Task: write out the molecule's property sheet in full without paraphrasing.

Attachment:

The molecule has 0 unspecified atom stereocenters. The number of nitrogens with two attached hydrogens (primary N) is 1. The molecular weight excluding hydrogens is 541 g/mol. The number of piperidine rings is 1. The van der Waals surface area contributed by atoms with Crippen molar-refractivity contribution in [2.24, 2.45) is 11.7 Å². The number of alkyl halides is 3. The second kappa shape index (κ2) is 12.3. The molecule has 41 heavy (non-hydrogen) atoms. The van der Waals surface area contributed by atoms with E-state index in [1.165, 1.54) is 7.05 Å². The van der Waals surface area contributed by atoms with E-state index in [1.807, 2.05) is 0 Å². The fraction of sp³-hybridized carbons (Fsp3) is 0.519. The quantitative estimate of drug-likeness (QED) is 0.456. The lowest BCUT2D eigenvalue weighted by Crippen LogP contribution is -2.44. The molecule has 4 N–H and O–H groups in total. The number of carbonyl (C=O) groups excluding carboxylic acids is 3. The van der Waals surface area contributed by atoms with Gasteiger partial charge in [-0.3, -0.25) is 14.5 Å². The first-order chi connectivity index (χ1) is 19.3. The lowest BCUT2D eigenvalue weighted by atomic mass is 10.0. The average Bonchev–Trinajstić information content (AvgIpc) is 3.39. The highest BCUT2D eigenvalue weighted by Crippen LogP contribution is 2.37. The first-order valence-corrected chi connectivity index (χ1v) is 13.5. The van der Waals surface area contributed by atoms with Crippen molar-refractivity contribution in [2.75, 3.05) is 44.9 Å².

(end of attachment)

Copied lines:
The molecule has 0 unspecified atom stereocenters. The number of nitrogens with two attached hydrogens (primary N) is 1. The molecular weight excluding hydrogens is 541 g/mol. The number of piperidine rings is 1. The van der Waals surface area contributed by atoms with Crippen molar-refractivity contribution in [2.24, 2.45) is 11.7 Å². The number of alkyl halides is 3. The second kappa shape index (κ2) is 12.3. The molecule has 41 heavy (non-hydrogen) atoms. The van der Waals surface area contributed by atoms with E-state index in [1.165, 1.54) is 7.05 Å². The van der Waals surface area contributed by atoms with E-state index in [1.807, 2.05) is 0 Å². The fraction of sp³-hybridized carbons (Fsp3) is 0.519. The quantitative estimate of drug-likeness (QED) is 0.456. The lowest BCUT2D eigenvalue weighted by Crippen LogP contribution is -2.44. The molecule has 4 N–H and O–H groups in total. The number of carbonyl (C=O) groups excluding carboxylic acids is 3. The van der Waals surface area contributed by atoms with Gasteiger partial charge in [-0.3, -0.25) is 14.5 Å². The first-order chi connectivity index (χ1) is 19.3. The lowest BCUT2D eigenvalue weighted by atomic mass is 10.0. The average Bonchev–Trinajstić information content (AvgIpc) is 3.39. The highest BCUT2D eigenvalue weighted by Crippen LogP contribution is 2.37. The first-order valence-corrected chi connectivity index (χ1v) is 13.5. The van der Waals surface area contributed by atoms with Crippen molar-refractivity contribution in [2.75, 3.05) is 44.9 Å².